△Original Points:

△Reference lines:

△Preliminary Surfaces:

△Subdivided Surfaces

△Offset boundaries to obtain a derived surface

△Offset boundaries to obtain a derived surface

△Select portion of entities in a designed pattern with * Random*/

**Genetic algorithm**△Constructing new preliminary surfaces

△Generate new preliminary surface attracted by curves

△Constructing Attractor Curves

△Generate new preliminary surface attracted

△Modify the attractor curves

△Generating sub-surfaces.

△Generating the final poly-surfaces by combining sub-surfaces

### 2. Detailing

Once the framing model has been created, we could start further detailing the model, in the example, subdividing the Ppolysrf. This step is critical in three aspects:

the full design intent in early phase, in order to verify the detail from aesthetic perspective before documenting.**Visualizing**adaptive points for transporting 3D geometry to other platforms such as Revit+Dynamo.**Preparing**initial data flow, as the object for Analyzing and Optimizing**Establishing**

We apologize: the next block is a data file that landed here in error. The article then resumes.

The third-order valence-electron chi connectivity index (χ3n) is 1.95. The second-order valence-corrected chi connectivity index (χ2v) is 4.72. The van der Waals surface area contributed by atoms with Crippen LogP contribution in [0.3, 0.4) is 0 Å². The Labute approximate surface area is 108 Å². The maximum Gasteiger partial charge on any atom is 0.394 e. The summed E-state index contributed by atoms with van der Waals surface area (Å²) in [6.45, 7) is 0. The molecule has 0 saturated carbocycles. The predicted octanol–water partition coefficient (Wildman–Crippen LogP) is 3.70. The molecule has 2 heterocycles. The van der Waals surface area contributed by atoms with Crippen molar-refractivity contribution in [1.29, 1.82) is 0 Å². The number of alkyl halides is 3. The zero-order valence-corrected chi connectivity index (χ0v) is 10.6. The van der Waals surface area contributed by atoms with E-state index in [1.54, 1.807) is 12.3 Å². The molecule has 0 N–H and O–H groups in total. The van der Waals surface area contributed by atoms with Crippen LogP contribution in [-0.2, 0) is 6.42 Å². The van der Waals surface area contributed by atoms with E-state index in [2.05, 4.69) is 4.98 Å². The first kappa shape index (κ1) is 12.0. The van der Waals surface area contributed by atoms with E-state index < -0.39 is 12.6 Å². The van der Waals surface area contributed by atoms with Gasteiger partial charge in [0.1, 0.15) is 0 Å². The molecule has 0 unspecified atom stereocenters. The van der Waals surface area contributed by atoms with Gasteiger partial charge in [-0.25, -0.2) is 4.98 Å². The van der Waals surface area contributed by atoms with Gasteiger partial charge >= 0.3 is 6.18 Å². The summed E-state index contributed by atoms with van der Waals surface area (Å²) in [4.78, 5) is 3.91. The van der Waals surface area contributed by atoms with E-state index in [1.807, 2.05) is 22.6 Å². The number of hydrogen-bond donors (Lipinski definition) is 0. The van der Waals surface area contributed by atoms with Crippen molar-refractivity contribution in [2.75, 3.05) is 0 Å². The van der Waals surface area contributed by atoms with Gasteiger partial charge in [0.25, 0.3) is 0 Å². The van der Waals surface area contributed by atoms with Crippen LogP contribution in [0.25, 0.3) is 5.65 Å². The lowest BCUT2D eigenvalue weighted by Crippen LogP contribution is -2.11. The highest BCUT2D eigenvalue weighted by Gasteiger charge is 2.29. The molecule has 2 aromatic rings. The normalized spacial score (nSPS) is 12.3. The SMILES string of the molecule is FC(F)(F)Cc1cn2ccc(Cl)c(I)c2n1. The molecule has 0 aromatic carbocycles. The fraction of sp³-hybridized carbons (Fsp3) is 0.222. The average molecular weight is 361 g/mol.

After all, the detailing step is the most important step to * Realize* the design concept by connecting

*with*

**Generic Model***in the real world.*

**Material and Manufacturinge**

△Subdivideing the polysrf with material constraints.

△Extracting critical points that describe the geometry, simplify the points data structure for transporting

△Visualizeing the division

△Constructing other depending entities in the wall type system.

△Again, extracting critical points that describe these entities, simplify the data structure for transporting.

△Review the section of integrated model

### 3. Transporting

Next step, data stream from Rhino+GH get processed and drained to other platforms, in this example, we used flux.io as the media to transport data, pushing it to Revit+Dynamo. Specifically, those Points Coordinates got exported and imported into Dynamo, rebuilding the geometry by using * Adaptive-Components-by-Points*.